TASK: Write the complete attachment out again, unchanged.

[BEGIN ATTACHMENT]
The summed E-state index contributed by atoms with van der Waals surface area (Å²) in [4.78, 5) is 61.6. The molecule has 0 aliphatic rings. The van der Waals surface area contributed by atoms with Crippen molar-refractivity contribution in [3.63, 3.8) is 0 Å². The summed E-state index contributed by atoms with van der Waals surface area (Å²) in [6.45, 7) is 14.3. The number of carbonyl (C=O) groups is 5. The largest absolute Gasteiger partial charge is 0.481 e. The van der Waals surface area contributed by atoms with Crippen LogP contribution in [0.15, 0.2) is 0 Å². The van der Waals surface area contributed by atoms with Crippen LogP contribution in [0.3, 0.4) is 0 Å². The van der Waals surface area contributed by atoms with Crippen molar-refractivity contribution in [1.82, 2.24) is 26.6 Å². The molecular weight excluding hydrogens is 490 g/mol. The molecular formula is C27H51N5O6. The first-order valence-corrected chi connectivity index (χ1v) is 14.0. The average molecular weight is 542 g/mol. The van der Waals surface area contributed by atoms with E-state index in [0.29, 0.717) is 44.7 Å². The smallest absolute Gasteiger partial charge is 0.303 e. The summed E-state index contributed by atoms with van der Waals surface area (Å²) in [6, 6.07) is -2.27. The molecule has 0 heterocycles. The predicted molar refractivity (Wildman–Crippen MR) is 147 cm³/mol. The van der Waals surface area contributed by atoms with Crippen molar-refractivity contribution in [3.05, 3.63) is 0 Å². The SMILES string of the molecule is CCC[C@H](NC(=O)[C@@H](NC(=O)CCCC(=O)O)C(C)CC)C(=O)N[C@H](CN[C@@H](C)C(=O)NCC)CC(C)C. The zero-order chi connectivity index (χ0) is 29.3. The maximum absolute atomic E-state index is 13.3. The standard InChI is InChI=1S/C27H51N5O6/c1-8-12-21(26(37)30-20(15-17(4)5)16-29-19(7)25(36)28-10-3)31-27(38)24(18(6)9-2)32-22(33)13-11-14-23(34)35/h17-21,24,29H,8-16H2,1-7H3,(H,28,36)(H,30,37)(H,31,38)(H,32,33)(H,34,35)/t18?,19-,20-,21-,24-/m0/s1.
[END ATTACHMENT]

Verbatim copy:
The summed E-state index contributed by atoms with van der Waals surface area (Å²) in [4.78, 5) is 61.6. The molecule has 0 aliphatic rings. The van der Waals surface area contributed by atoms with Crippen molar-refractivity contribution in [3.63, 3.8) is 0 Å². The summed E-state index contributed by atoms with van der Waals surface area (Å²) in [6.45, 7) is 14.3. The number of carbonyl (C=O) groups is 5. The largest absolute Gasteiger partial charge is 0.481 e. The van der Waals surface area contributed by atoms with Crippen LogP contribution in [0.15, 0.2) is 0 Å². The van der Waals surface area contributed by atoms with Crippen LogP contribution in [0.3, 0.4) is 0 Å². The van der Waals surface area contributed by atoms with Crippen molar-refractivity contribution in [1.82, 2.24) is 26.6 Å². The molecular weight excluding hydrogens is 490 g/mol. The molecular formula is C27H51N5O6. The first-order valence-corrected chi connectivity index (χ1v) is 14.0. The average molecular weight is 542 g/mol. The van der Waals surface area contributed by atoms with E-state index in [0.29, 0.717) is 44.7 Å². The smallest absolute Gasteiger partial charge is 0.303 e. The summed E-state index contributed by atoms with van der Waals surface area (Å²) in [6, 6.07) is -2.27. The molecule has 0 heterocycles. The predicted molar refractivity (Wildman–Crippen MR) is 147 cm³/mol. The van der Waals surface area contributed by atoms with Crippen molar-refractivity contribution in [3.05, 3.63) is 0 Å². The SMILES string of the molecule is CCC[C@H](NC(=O)[C@@H](NC(=O)CCCC(=O)O)C(C)CC)C(=O)N[C@H](CN[C@@H](C)C(=O)NCC)CC(C)C. The zero-order chi connectivity index (χ0) is 29.3. The maximum absolute atomic E-state index is 13.3. The standard InChI is InChI=1S/C27H51N5O6/c1-8-12-21(26(37)30-20(15-17(4)5)16-29-19(7)25(36)28-10-3)31-27(38)24(18(6)9-2)32-22(33)13-11-14-23(34)35/h17-21,24,29H,8-16H2,1-7H3,(H,28,36)(H,30,37)(H,31,38)(H,32,33)(H,34,35)/t18?,19-,20-,21-,24-/m0/s1.